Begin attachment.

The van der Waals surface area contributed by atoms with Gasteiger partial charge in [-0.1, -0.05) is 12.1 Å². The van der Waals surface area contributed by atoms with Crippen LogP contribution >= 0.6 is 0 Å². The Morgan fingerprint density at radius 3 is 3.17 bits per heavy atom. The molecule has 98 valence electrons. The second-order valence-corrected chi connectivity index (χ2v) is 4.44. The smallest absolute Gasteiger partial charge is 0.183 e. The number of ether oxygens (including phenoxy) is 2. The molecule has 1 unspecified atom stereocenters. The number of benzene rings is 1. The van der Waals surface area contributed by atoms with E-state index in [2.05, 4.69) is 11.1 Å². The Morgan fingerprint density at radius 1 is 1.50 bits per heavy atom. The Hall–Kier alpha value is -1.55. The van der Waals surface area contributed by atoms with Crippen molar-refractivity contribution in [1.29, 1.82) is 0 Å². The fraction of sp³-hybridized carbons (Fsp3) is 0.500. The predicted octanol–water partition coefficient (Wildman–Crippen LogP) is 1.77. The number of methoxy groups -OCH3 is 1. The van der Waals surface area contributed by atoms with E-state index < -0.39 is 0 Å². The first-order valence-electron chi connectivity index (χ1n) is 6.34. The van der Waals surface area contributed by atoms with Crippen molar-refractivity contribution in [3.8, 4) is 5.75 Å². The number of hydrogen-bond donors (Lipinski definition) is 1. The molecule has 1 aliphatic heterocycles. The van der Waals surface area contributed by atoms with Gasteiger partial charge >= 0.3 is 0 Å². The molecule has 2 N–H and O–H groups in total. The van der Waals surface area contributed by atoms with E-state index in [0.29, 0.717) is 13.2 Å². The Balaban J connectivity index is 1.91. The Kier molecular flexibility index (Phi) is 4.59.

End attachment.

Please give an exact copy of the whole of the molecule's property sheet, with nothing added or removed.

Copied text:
The van der Waals surface area contributed by atoms with Gasteiger partial charge in [-0.1, -0.05) is 12.1 Å². The van der Waals surface area contributed by atoms with Crippen LogP contribution >= 0.6 is 0 Å². The Morgan fingerprint density at radius 3 is 3.17 bits per heavy atom. The molecule has 98 valence electrons. The second-order valence-corrected chi connectivity index (χ2v) is 4.44. The smallest absolute Gasteiger partial charge is 0.183 e. The number of ether oxygens (including phenoxy) is 2. The molecule has 1 unspecified atom stereocenters. The number of benzene rings is 1. The van der Waals surface area contributed by atoms with E-state index in [2.05, 4.69) is 11.1 Å². The Morgan fingerprint density at radius 1 is 1.50 bits per heavy atom. The Hall–Kier alpha value is -1.55. The van der Waals surface area contributed by atoms with Crippen molar-refractivity contribution in [1.29, 1.82) is 0 Å². The fraction of sp³-hybridized carbons (Fsp3) is 0.500. The predicted octanol–water partition coefficient (Wildman–Crippen LogP) is 1.77. The number of methoxy groups -OCH3 is 1. The van der Waals surface area contributed by atoms with E-state index < -0.39 is 0 Å². The first-order valence-electron chi connectivity index (χ1n) is 6.34. The van der Waals surface area contributed by atoms with Crippen molar-refractivity contribution in [3.8, 4) is 5.75 Å². The number of hydrogen-bond donors (Lipinski definition) is 1. The molecule has 1 aliphatic heterocycles. The van der Waals surface area contributed by atoms with Gasteiger partial charge >= 0.3 is 0 Å². The molecule has 2 N–H and O–H groups in total. The van der Waals surface area contributed by atoms with E-state index in [0.29, 0.717) is 13.2 Å². The Balaban J connectivity index is 1.91. The Kier molecular flexibility index (Phi) is 4.59.